Opinion Piece


By R S Tejus:

A dam that could cost the state of Karnataka, a River and pristine untouched Forests of Cauvery Sanctuary, the “Mekedatu Balancing Reservoir & Drinking Water project” will submerge close to a whopping 53 sq kms of Cauvery Sanctuary’s forests. Natural resources are assets for the entire nation but their degradation in the name of development will not only have a lasting impact but also add to more deep-rooted problems. 

The forested landscapes of Cauvery, MM Hills, and BRT are vital for conserving wide-ranging wildlife such as the Tiger, Elephant, Leopard etc. The first two belong to the Eastern Ghats Mountain range while the last one is where both the Eastern and Western Ghats meet. 

So, this makes the forests of BRT, one of the unique habitats in the world where one can see forests from evergreen to the dry deciduous. 

These three Protected Areas (under the purview of the Wildlife (Protection) Act, 1972) are spread across an area of more than 2000 sq km, making it one of the prime interconnected forests in our country. These are old-growth forests, essential for carbon sequestration which helps mitigate climate change and global warming. Bannerghatta National Park borders Cauvery Sanctuary to the north and Tamil Nadu’s forests. 

River Cauvery passes through Cauvery Sanctuary for 70 kms harboring the Masheer fish, Crocodiles, otters and many other species. Mekedatu is a beautiful gorge made by the river while Sangama is a place where river Arkavathy meets Cauvery, Hogenikkal falls, and Muthathi. All these make irreplaceable geographical sites of importance. 

MM Hills (Male Mahadeshwara) Sanctuary is an ecosystem that is fragile and unique. The Sanctuary is spread across an area of 900 plus sq kms. The plateaus in the MM Hills are characterized by chains of high hills with varying altitudes. The highest point is in Ponnachi- 1514 meters above sea level. Most parts of the Sanctuary are dry deciduous and scrub with undulating terrain. It also includes pockets of Sholas, evergreen and semi-evergreen and moist deciduous. 

Many streams flow through the Sanctuary, namely Uduthore Halla, Gundaal, Santhekan Halla and a few smaller streams. The former two streams drain into river Cauvery and Palar. There has been a rise in temperature in the area touching 40 degree C and beyond in the basin; this results from deforestation and degradation of forests. 

With an area of 574 sq km, BRT Tiger Reserve consists of all types of forests. The elevation here ranges from 600-1950 meters above sea level. This reserve acts as a major ecological bridge between the Eastern Ghats and the Western Ghats and is a crucial point w.r.t environmental heritage. The name of the reserve is after the famous temple of Lord Ranganatha. In Sanskrit, these hills are called Swethadri, meaning white hills, because the weathered granite hill appears white. The forests got their prominence after the writings of R C Morris, who wrote several papers on the importance of the forests of BRT to the BNHS. 

Cauvery Sanctuary is spread across an area of more than 1000 sq km. The river Cauvery which is the lifeline of millions in southern Karnataka, flows a considerable length of 70 kms bordering the Sanctuary and an inter-state boundary of Karnataka and Tamil Nadu. A significant portion of the Sanctuary is of dry deciduous type.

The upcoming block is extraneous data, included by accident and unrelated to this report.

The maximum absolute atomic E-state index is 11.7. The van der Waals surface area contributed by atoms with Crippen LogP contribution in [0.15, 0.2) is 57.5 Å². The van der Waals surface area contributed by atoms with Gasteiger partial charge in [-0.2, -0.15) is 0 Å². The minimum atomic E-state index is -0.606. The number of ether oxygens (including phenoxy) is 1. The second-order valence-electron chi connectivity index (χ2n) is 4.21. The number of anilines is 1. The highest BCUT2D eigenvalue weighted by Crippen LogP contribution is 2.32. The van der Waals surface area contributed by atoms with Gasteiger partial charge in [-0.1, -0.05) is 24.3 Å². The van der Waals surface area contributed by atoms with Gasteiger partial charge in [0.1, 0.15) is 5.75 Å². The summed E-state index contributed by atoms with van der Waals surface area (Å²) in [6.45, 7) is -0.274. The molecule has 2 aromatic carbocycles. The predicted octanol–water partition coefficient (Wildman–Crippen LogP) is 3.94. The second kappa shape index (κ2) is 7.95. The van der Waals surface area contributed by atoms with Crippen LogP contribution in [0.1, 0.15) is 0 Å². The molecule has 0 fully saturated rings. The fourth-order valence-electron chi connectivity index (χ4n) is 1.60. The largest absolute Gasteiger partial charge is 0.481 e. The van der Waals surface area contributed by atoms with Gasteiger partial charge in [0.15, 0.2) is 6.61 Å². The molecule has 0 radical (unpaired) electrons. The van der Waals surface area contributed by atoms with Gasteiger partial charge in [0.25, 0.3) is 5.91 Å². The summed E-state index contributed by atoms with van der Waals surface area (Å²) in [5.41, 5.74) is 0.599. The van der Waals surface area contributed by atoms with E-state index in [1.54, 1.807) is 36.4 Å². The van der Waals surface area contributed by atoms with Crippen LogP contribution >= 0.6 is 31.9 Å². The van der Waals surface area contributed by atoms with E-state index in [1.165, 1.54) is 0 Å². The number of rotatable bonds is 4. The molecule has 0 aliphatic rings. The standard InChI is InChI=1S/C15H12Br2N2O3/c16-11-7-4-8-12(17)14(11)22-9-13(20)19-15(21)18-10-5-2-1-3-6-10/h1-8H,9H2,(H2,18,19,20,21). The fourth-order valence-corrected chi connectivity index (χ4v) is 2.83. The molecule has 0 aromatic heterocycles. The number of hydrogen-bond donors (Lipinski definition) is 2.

The pre-feasibility report of the balancing reservoir project contains unscientific principles like tapping the excess water flow to the sea, which in real sense there is nothing such as excess or deficient water! The project’s main objectives are to provide drinking water to the Bengaluru Metropolitan Region & adjoining areas, regulate the flow of water to TN and for generating power of nearly 400 MW. 

The supply & demand of water resources in India is subject to very complex & ever-changing prospects of increasing population, growth in industrialization, rapid urbanization & the like. The demand for water 5 years ago would not be the same during the current period & in the future, the change is inevitable. Whereas the supply of water sees a decline over the period due to various reasons such as fluctuating rainfall, climate change, construction of back-to-back dams… Much like the untruth of “wider the road lesser the traffic.” 

The population trend of Bengaluru is on the upward trend where the current number stands approximately at 12 plus million. The increase is steady since the 1950s and is expected to reach 18 plus million at the end of 2035. 

On the other hand, the Cauvery River is getting thinner & drier with constant subject to pollution, deforestation & the like. River Cauvery (including tributaries) is already saturated with many dams and barrages (100+) but the state government is still unable to solve the water crisis and this is due to supply-demand variation and poor water resources management.

Solving the drinking water crisis should be local. Understanding the best water management technologies from all countries is the need of the hour and implementing the best solutions. More impetus should be given to utilizing rainwater to its utmost potential because there lies the key. To utilize an additional 4.75 TMC of Cauvery water by building a dam in Mekedatu that joins the sea through a delta will only add to disaster. River water joining the sea is not a waste and has its ecological value and any tampering would lead to severe eco-concerns.

Conservation of lakes in urban areas, utilization of rainwater, implementing what other countries are doing in terms of providing drinking water and use of best science and technology is the need of the hour. Planting trees in the name of conservation by destroying old-growth forests is a hoax and a myth because trees cannot replace the rock structures, forests and wildlife.